EnviroKlenz® in a Public School in the Midwest
An indoor air quality case study.
EnviroKlenz conducted case studies with educational partners at various locations in the United States during the COVID-19 pandemic. EnviroKlenz Air System Plus was deployed and operational alongside an air meter that measures and records particulate matter. The EnviroKlenz Air System utilizes multi-stages of filtration consisting of patented technology for a broad array of contaminates, UVC (254 nm wavelength), and HEPA. The air meter provides real-time estimates of particulate matter concentrations (PM1, PM2.5, PM10) and particle size distribution using a combination of multiple light scattering-based particle sensors.
The systems ran in operational educational environments with daily schedules being carried out as usual.
Increases and decreases in the particulate matter were observed as expected given the conditions with the air monitor.
The results from this case study with the EnviroKlenz Air System Plus were compared to particulate matter data from the Environmental Protection Agency (EPA). From 2000-2019, the EPA, through a nationwide network of over 400 monitoring sites, developed ambient air quality trends for PM 2.5 particle pollution, representing fine inhalable particles, with diameters that are generally 2.5 micrometers and smaller. In the EnviroKlenz case studies, a broader range of particles was monitored, all with similar trends, but for illustration purposes, the data collected aligned to the size range of the EPA data is shown by plotting the national standard and the top 10 percentile for air quality for comparison.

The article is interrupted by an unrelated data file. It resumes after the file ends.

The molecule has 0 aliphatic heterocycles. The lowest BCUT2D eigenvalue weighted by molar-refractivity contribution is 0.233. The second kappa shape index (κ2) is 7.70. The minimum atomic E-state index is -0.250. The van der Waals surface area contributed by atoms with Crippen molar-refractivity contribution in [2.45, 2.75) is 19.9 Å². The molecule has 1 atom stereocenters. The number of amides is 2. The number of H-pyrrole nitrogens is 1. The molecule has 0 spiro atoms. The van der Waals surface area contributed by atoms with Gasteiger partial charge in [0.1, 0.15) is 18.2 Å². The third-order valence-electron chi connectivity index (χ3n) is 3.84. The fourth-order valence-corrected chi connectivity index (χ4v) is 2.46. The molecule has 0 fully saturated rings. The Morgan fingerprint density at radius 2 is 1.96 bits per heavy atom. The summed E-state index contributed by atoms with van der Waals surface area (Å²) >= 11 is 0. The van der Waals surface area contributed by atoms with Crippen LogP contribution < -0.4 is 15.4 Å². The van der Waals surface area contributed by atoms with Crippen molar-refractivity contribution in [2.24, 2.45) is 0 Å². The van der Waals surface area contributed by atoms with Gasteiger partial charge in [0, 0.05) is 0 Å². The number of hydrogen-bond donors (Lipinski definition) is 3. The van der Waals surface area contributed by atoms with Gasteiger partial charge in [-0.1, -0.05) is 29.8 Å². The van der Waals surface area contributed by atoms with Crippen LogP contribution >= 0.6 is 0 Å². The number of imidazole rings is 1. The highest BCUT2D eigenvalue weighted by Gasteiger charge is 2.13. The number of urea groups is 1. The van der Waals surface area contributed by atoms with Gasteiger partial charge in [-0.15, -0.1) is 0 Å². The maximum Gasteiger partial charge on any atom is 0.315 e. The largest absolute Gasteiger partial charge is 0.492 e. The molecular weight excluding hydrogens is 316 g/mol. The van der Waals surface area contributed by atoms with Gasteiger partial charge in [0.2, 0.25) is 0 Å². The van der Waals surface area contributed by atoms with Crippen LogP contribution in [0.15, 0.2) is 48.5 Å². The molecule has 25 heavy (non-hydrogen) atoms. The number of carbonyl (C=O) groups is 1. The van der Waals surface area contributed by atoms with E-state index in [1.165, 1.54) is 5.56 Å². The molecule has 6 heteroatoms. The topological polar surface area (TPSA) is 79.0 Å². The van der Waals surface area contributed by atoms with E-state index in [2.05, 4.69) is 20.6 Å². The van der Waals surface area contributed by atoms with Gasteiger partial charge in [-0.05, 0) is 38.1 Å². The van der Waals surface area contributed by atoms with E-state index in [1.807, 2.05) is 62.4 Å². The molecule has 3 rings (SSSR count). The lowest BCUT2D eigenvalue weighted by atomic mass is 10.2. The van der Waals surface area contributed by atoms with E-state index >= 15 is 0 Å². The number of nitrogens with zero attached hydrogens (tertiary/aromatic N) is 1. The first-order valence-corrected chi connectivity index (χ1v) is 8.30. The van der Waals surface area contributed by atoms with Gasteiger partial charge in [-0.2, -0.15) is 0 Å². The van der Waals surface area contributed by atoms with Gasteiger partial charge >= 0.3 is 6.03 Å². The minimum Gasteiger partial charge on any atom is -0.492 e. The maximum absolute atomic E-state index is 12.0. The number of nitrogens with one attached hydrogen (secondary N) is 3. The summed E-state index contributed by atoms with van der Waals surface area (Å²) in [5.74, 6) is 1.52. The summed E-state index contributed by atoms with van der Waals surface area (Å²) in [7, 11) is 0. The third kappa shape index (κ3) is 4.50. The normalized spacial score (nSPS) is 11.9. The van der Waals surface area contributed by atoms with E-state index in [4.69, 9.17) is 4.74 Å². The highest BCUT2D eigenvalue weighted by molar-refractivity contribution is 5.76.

Testing Period: Two Weeks
Setting: Classroom in a School
Equipment Used: (1) EnviroKlenz Air System Plus and (1) lab-grade aerosol measurement instrument. Readings were captured in the ranges of PM10, PM2.5, and PM1 (sub-micron-sized)
Running Time: The EnviroKlenz Air System Plus is run only during school hours.
Monitor status: Kept on throughout the testing period
Observation: Increase, or spikes, were observed at higher traffic points of the day when students were more likely to be entering, moving, or leaving the facility.
At a midwestern city urban school, the air systems showed a steady overall decrease in particulate matter (PM 2.5) over a 2-week monitoring period. The building did have central heating and air in this site that helps steady air quality readings with air exchange. Increase (or spikes) were observed at higher traffic points of the day when students were more likely to be entering, moving, or leaving the facility.
The EnviroKlenz Air System helped keep the air quality higher than the EPA national standard for 2.5 particulate matter, and much of the time in the top 10 percentile. This illustrates the benefit of supplemental air systems that can capture and mitigate a broad array of environmental contaminants as they enter or are stirred up the air space without needing to circulate fully out of the room with air exchange.